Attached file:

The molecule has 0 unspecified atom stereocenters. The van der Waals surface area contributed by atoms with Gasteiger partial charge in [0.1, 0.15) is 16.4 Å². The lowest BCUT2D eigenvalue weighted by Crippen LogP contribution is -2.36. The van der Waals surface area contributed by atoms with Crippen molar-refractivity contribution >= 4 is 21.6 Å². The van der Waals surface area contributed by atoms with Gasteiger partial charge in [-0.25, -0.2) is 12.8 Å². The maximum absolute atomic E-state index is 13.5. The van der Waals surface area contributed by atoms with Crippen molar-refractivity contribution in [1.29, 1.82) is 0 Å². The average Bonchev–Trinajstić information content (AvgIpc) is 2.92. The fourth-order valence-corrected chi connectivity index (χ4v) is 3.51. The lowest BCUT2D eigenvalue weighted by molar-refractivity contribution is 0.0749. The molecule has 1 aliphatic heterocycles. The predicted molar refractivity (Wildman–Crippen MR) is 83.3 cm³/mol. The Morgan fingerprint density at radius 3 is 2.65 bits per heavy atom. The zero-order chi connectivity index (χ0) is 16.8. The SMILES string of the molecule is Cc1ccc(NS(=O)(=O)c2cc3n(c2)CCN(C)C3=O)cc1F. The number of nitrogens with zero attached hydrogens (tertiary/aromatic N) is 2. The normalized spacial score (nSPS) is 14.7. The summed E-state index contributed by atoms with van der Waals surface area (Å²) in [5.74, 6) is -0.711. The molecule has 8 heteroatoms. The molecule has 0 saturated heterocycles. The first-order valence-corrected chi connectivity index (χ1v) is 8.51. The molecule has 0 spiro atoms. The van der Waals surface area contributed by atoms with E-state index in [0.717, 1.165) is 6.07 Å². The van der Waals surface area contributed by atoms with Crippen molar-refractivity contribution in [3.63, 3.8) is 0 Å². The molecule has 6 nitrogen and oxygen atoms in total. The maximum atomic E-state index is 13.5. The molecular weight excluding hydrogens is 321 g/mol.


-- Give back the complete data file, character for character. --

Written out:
The molecule has 0 unspecified atom stereocenters. The van der Waals surface area contributed by atoms with Gasteiger partial charge in [0.1, 0.15) is 16.4 Å². The lowest BCUT2D eigenvalue weighted by Crippen LogP contribution is -2.36. The van der Waals surface area contributed by atoms with Crippen molar-refractivity contribution >= 4 is 21.6 Å². The van der Waals surface area contributed by atoms with Gasteiger partial charge in [-0.25, -0.2) is 12.8 Å². The maximum absolute atomic E-state index is 13.5. The van der Waals surface area contributed by atoms with Crippen molar-refractivity contribution in [1.29, 1.82) is 0 Å². The average Bonchev–Trinajstić information content (AvgIpc) is 2.92. The fourth-order valence-corrected chi connectivity index (χ4v) is 3.51. The lowest BCUT2D eigenvalue weighted by molar-refractivity contribution is 0.0749. The molecule has 1 aliphatic heterocycles. The predicted molar refractivity (Wildman–Crippen MR) is 83.3 cm³/mol. The Morgan fingerprint density at radius 3 is 2.65 bits per heavy atom. The zero-order chi connectivity index (χ0) is 16.8. The SMILES string of the molecule is Cc1ccc(NS(=O)(=O)c2cc3n(c2)CCN(C)C3=O)cc1F. The number of nitrogens with zero attached hydrogens (tertiary/aromatic N) is 2. The normalized spacial score (nSPS) is 14.7. The summed E-state index contributed by atoms with van der Waals surface area (Å²) in [5.74, 6) is -0.711. The molecule has 8 heteroatoms. The molecule has 0 saturated heterocycles. The first-order valence-corrected chi connectivity index (χ1v) is 8.51. The molecule has 0 spiro atoms. The van der Waals surface area contributed by atoms with E-state index in [0.717, 1.165) is 6.07 Å². The van der Waals surface area contributed by atoms with Crippen molar-refractivity contribution in [3.63, 3.8) is 0 Å². The molecule has 6 nitrogen and oxygen atoms in total. The maximum atomic E-state index is 13.5. The molecular weight excluding hydrogens is 321 g/mol.